Next comes the Hard Limit. A Hard Limit is more direct and a restatement of the behavior expectation. "You are too loud and you need to use your inside voice." This may stop it for a minute or two and then she may get loud again. At this point she earns a Time-Out. She needs to sit quietly for 1 to 2 minutes. She should not be over-congratulated for taking a Time-Out, because that just teaches her that a Time-Out will get her lots of attention.
During a Time-Out, if both parents are present, use cross-talk. Cross-talk is talking to Crystal through each other. "Boy, Daddy, it sure is a shame that Crystal can't play quietly because she could miss out on the fun picnic we have planned." "That is too bad, but if she just sits quietly for 2 minutes she can have fun again."
When the Time-Out is over and you talk with Crystal, the questions should be about her behavior. “What happened? What can you do differently next time?” Then take her through a similar scenario. “What's going to happen when you are loud again?” Everything should be put back onto her and the choices she made. Make sure she knows that your are judging the behavior and not the child, which is something you should say. "I am not mad at you, you are wonderful. But sometimes I don't like what you do. When you do not listen to me that hurts my feelings, because I listen to you." This kind of discussion begins to teach the lessons of self control, empathy, and cause and effect. Again, after a Time-Out is not the time for lots of hugs and attention. You should comfort her and show her you are not mad at her, but overdoing the attention for being in Time-Out will backfire in the end.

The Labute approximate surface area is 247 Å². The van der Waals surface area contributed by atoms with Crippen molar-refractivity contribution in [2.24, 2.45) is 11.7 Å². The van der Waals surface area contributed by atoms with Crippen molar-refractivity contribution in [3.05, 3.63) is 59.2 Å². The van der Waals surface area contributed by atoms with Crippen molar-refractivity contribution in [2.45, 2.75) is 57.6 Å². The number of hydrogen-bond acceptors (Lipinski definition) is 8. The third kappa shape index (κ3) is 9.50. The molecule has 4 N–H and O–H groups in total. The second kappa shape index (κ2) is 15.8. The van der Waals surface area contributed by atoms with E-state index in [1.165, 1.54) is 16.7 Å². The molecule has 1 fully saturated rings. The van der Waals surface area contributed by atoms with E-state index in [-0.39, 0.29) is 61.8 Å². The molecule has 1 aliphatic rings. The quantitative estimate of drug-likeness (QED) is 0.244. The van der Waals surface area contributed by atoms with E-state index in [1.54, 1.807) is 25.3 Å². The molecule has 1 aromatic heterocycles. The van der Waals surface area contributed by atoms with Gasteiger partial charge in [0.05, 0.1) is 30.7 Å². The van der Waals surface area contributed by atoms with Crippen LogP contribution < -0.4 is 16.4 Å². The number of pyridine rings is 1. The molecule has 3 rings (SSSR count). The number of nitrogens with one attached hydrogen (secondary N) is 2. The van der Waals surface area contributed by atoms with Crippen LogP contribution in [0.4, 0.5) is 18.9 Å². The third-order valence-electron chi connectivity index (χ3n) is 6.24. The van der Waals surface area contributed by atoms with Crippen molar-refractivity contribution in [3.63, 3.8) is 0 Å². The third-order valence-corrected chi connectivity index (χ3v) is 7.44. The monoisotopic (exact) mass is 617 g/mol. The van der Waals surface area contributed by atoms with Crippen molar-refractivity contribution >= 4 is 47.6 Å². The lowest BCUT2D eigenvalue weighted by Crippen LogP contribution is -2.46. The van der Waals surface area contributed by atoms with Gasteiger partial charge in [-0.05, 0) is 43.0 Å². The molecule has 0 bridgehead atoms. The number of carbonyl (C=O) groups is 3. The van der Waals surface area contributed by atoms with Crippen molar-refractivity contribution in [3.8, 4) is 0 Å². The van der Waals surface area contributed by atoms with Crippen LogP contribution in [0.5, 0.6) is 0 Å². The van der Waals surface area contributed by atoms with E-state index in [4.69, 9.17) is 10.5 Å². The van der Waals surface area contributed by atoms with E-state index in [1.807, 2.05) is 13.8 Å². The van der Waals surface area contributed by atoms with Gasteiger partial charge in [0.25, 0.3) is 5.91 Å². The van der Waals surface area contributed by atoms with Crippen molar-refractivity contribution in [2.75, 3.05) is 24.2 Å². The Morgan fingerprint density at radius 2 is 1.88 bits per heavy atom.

The behavioral techniques described in this article can be used with success no matter how old the child. As your child grows older the consequences for poor behavior choices will change to fit the behavior and the age. Time-Outs can be longer, consequences stiffer, but the basic techniques of Controlled Choices, Soft and Hard Limits, Natural Consequences, Validation and Amends will remain constant. Your children will learn that there are consequences – good and bad – for their behavior, and that they can count on you as their parents to define the limits and reward good choices.Joe Sky-Tucker is Saralee Sky’s 34 year old son. Joe works with emotionally disturbed youth in an in-patient setting. He is currently awaiting his first child in August, 2010. Let's see if he sticks to these principals! :)